Jane Austen stamps, issued 21 February 2013.

Jane Austen stamps, issued 21 February 2013.

The issue depicts fabulous regency costumes and interiors which lovers of the period will admire however there is no juxtaposition of the human experience, which Austen describes unflinchingly with all of its embarrassments; humour; conceits and pain, against this background of polite society.

Released in 1993 to mark the centenary of The Final Problem, the Sherlock Holmes issue features a restrained colour palette, ominous images and expressive characters. Utilising forest green, grey and black across the illustrations ties the issue together nicely. The creature is suitably menacing in The Hound of the Baskervilles, characters look chillingly out into the darkness in The Greek Interpreter and the falling hat and crumbling rock in The Final Problem emphasise the characters’ peril. The inclusion of the deerstalker in the 24p stamp may understandably rile Sherlock Holmes puritans! For the aspiring sleuth, the issue contains a mystery: hidden within the issue is a five letter anagram which I invite you to puzzle over. The Sherlock Holmes illustrations communicate the novel’s themes and demonstrate how stamps can engage and intrigue. The ordinary postage stamp which drops through our letter box, lands on our desk and is handled by countless people every day is in a unique position to act as an instrument of inspiration and a celebration of literature.

Sherlock Holmes. Centenary of the Publication off "The Final Problem" stamps, issued 12 October 1993.

Sherlock Holmes. Centenary of the Publication off “The Final Problem” stamps, issued 12 October 1993.

- Joanna Espin, Philatelic Assistant

Which issue do you think celebrates literature most successfully?

Do you have a favourite literature issue which was not discussed here?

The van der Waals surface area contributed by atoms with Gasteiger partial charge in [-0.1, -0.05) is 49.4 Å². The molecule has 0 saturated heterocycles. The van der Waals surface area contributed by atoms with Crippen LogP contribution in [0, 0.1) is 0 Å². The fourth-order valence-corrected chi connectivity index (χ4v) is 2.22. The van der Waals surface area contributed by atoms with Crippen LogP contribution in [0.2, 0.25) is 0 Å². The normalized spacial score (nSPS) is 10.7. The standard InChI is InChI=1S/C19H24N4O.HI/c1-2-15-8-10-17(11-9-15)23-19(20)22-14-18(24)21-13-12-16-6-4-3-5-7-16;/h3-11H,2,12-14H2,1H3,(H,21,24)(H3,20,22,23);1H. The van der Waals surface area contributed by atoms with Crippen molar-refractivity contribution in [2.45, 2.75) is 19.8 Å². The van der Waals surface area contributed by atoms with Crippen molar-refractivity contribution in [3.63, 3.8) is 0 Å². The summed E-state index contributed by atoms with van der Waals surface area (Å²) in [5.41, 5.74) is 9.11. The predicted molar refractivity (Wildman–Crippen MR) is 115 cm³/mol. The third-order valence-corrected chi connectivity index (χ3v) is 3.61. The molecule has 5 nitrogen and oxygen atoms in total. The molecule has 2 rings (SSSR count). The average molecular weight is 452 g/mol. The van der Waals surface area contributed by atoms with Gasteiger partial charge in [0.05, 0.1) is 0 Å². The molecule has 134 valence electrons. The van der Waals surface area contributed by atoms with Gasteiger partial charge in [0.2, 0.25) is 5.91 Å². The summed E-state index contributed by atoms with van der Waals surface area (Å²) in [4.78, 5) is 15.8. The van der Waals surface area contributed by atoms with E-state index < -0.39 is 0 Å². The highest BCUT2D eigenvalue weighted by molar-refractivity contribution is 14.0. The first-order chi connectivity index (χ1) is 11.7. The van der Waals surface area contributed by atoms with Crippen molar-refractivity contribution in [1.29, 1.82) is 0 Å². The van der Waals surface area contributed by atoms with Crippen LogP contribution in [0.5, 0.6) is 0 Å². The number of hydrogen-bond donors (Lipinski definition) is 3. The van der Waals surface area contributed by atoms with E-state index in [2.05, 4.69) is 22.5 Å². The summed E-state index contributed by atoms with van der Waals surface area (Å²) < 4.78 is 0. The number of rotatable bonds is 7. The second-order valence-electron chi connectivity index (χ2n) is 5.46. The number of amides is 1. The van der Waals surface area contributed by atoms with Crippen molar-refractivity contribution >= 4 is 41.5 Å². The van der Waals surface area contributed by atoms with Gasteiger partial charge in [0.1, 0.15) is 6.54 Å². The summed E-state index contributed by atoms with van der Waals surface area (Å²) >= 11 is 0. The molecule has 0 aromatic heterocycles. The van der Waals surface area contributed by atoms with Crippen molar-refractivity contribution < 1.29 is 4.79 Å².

Is there a novel which you think should be immortalised on a postage stamp?

Pre-decimal QEII stamp artwork added to our online catalogue

Recently we made a substantial update to our online catalogue. Some 2,450 QEII pre-decimal stamp artwork items, complete with images, have been added to the database, along with 248 pre-decimal GB commemorative stamp registration sheets. Our online offer now provides full catalogue descriptions and digitised images for all registration sheets from the Penny Black to these most recent additions.

QEII Coronation: Submitted design by Edmund Dulac, 21 August 1952. (QEII/1/020)

QEII Coronation: Submitted design by Edmund Dulac, 21 August 1952. (QEII/1/020)

This phase of the BPMA’s stamp artwork cataloguing and scanning project is the fruition of twelve months work, and follows previous uploads of King George V and King George VI artwork. It allows access to first designs, modified designs, essays, final issued stamps, presentation packs and first day cover designs, showing the design and production process for all QEII stamp issues from beginning to end. Each catalogued artwork item is accompanied by a digital thumbnail image enabling online users to see the artwork itself.

QEII 1966 World Cup: Submitted design by William Kempster, 21 February 1966. (QEII/47/001)

QEII 1966 World Cup: Submitted design by William Kempster, 21 February 1966. (QEII/47/001)

Designs by eminent stamp designers and artists, including Jeffery Matthews, Michael Goaman, Reynolds Stone, Faith Jaques and Andrew Restall are well documented throughout the stamp issues for 1953 to 1970. Among the most prolific are the designs by David Gentleman including the 1965 Churchill Commemoration, 1966 anniversary of the Battle of Hastings, and the 1969 Prince of Wales Investiture.

QEII 1966 Anniversary of Battle of Hastings: Submitted design by David Gentleman, May 1966. (QEII/53/013)

QEII 1966 Anniversary of Battle of Hastings: Submitted design by David Gentleman, May 1966. (QEII/53/013)

The registration sheets which depict the first examples of stamps in full sheet form to be printed off the press, are without perforations and include unique identifiable inscriptions and markings; including cylinder numbers, paper type(s) and information regarding the phosphors used in the production of each stamp. This information, plus more, is included in the comprehensive catalogue entry of each registration sheet, along with a scanned corner section of each sheet.

QEII 1969 Concorde: Submitted design by David Gentleman (Harrison and Sons Ltd), 9 October 1967. (QEII/65/006)

QEII 1969 Concorde: Submitted design by David Gentleman (Harrison and Sons Ltd), 9 October 1967. (QEII/65/006)

The next upload will include pre-decimal Machins, Castle High Values and pre-decimal postage due label registration sheets, meaning that all pre-decimal QEII essays and registration sheets will then be online.

Access the newly available QEII material via the British Stamps section of the BPMA website.